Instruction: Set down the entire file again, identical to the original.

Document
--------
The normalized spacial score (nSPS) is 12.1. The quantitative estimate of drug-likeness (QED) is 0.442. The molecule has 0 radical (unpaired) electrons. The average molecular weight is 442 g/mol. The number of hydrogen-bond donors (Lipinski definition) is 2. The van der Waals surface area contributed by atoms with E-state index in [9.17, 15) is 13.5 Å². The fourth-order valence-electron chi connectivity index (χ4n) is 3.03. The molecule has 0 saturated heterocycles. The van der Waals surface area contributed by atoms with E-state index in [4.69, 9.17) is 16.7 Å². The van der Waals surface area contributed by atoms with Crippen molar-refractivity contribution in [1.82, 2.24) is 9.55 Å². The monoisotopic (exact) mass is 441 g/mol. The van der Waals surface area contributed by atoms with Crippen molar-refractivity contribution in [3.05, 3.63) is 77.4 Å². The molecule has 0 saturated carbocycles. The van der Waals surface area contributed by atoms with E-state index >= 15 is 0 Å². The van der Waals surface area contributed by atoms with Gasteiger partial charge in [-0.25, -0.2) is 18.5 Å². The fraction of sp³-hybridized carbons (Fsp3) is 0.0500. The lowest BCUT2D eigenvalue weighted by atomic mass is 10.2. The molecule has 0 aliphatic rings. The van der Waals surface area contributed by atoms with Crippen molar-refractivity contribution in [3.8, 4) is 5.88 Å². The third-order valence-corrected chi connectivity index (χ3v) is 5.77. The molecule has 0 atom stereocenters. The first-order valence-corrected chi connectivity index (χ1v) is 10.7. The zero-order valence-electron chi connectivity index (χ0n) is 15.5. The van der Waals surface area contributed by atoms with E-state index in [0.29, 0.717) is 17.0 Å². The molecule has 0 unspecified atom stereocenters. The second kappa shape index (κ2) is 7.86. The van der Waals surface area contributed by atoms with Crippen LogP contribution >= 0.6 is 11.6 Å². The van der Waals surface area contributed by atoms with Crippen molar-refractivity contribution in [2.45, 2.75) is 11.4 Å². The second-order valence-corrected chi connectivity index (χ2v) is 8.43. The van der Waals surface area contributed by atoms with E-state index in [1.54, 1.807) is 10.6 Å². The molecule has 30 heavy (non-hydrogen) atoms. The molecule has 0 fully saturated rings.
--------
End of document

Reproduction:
The normalized spacial score (nSPS) is 12.1. The quantitative estimate of drug-likeness (QED) is 0.442. The molecule has 0 radical (unpaired) electrons. The average molecular weight is 442 g/mol. The number of hydrogen-bond donors (Lipinski definition) is 2. The van der Waals surface area contributed by atoms with E-state index in [9.17, 15) is 13.5 Å². The fourth-order valence-electron chi connectivity index (χ4n) is 3.03. The molecule has 0 saturated heterocycles. The van der Waals surface area contributed by atoms with E-state index in [4.69, 9.17) is 16.7 Å². The van der Waals surface area contributed by atoms with Crippen molar-refractivity contribution in [1.82, 2.24) is 9.55 Å². The monoisotopic (exact) mass is 441 g/mol. The van der Waals surface area contributed by atoms with Crippen molar-refractivity contribution in [3.05, 3.63) is 77.4 Å². The molecule has 0 saturated carbocycles. The van der Waals surface area contributed by atoms with E-state index >= 15 is 0 Å². The van der Waals surface area contributed by atoms with Gasteiger partial charge in [-0.25, -0.2) is 18.5 Å². The fraction of sp³-hybridized carbons (Fsp3) is 0.0500. The lowest BCUT2D eigenvalue weighted by atomic mass is 10.2. The molecule has 0 aliphatic rings. The van der Waals surface area contributed by atoms with Crippen molar-refractivity contribution in [3.8, 4) is 5.88 Å². The third-order valence-corrected chi connectivity index (χ3v) is 5.77. The molecule has 0 atom stereocenters. The first-order valence-corrected chi connectivity index (χ1v) is 10.7. The zero-order valence-electron chi connectivity index (χ0n) is 15.5. The van der Waals surface area contributed by atoms with E-state index in [0.29, 0.717) is 17.0 Å². The molecule has 0 unspecified atom stereocenters. The second kappa shape index (κ2) is 7.86. The van der Waals surface area contributed by atoms with Crippen LogP contribution >= 0.6 is 11.6 Å². The van der Waals surface area contributed by atoms with Crippen molar-refractivity contribution in [2.45, 2.75) is 11.4 Å². The second-order valence-corrected chi connectivity index (χ2v) is 8.43. The van der Waals surface area contributed by atoms with E-state index in [1.54, 1.807) is 10.6 Å². The molecule has 30 heavy (non-hydrogen) atoms. The molecule has 0 fully saturated rings.